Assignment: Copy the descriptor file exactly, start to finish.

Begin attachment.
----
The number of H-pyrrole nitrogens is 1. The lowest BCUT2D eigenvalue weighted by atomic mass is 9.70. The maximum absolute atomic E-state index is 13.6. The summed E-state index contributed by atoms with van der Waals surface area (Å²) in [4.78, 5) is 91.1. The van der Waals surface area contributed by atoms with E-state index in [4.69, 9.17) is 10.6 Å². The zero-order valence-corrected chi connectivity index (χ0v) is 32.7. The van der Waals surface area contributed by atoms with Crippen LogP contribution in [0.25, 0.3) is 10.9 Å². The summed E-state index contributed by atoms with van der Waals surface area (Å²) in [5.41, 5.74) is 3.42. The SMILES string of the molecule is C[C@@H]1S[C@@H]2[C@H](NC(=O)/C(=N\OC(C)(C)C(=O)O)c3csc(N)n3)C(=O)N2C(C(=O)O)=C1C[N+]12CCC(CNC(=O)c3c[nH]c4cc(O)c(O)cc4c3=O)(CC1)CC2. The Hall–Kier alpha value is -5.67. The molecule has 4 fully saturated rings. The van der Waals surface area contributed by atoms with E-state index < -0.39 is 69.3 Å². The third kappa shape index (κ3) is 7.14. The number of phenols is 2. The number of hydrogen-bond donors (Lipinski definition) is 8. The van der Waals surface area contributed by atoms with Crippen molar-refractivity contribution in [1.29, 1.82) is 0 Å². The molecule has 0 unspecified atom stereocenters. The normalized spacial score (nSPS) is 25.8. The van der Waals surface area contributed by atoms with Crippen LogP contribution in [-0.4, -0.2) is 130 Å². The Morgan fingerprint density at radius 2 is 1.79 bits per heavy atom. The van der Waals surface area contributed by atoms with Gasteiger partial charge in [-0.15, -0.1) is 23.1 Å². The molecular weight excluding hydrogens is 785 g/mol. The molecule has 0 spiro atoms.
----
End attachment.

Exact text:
The number of H-pyrrole nitrogens is 1. The lowest BCUT2D eigenvalue weighted by atomic mass is 9.70. The maximum absolute atomic E-state index is 13.6. The summed E-state index contributed by atoms with van der Waals surface area (Å²) in [4.78, 5) is 91.1. The van der Waals surface area contributed by atoms with E-state index in [4.69, 9.17) is 10.6 Å². The zero-order valence-corrected chi connectivity index (χ0v) is 32.7. The van der Waals surface area contributed by atoms with Crippen LogP contribution in [0.25, 0.3) is 10.9 Å². The summed E-state index contributed by atoms with van der Waals surface area (Å²) in [5.41, 5.74) is 3.42. The SMILES string of the molecule is C[C@@H]1S[C@@H]2[C@H](NC(=O)/C(=N\OC(C)(C)C(=O)O)c3csc(N)n3)C(=O)N2C(C(=O)O)=C1C[N+]12CCC(CNC(=O)c3c[nH]c4cc(O)c(O)cc4c3=O)(CC1)CC2. The Hall–Kier alpha value is -5.67. The molecule has 4 fully saturated rings. The van der Waals surface area contributed by atoms with E-state index < -0.39 is 69.3 Å². The third kappa shape index (κ3) is 7.14. The number of phenols is 2. The number of hydrogen-bond donors (Lipinski definition) is 8. The van der Waals surface area contributed by atoms with Crippen molar-refractivity contribution in [1.29, 1.82) is 0 Å². The molecule has 0 unspecified atom stereocenters. The normalized spacial score (nSPS) is 25.8. The van der Waals surface area contributed by atoms with Crippen LogP contribution in [-0.4, -0.2) is 130 Å². The Morgan fingerprint density at radius 2 is 1.79 bits per heavy atom. The van der Waals surface area contributed by atoms with Gasteiger partial charge in [-0.15, -0.1) is 23.1 Å². The molecular weight excluding hydrogens is 785 g/mol. The molecule has 0 spiro atoms.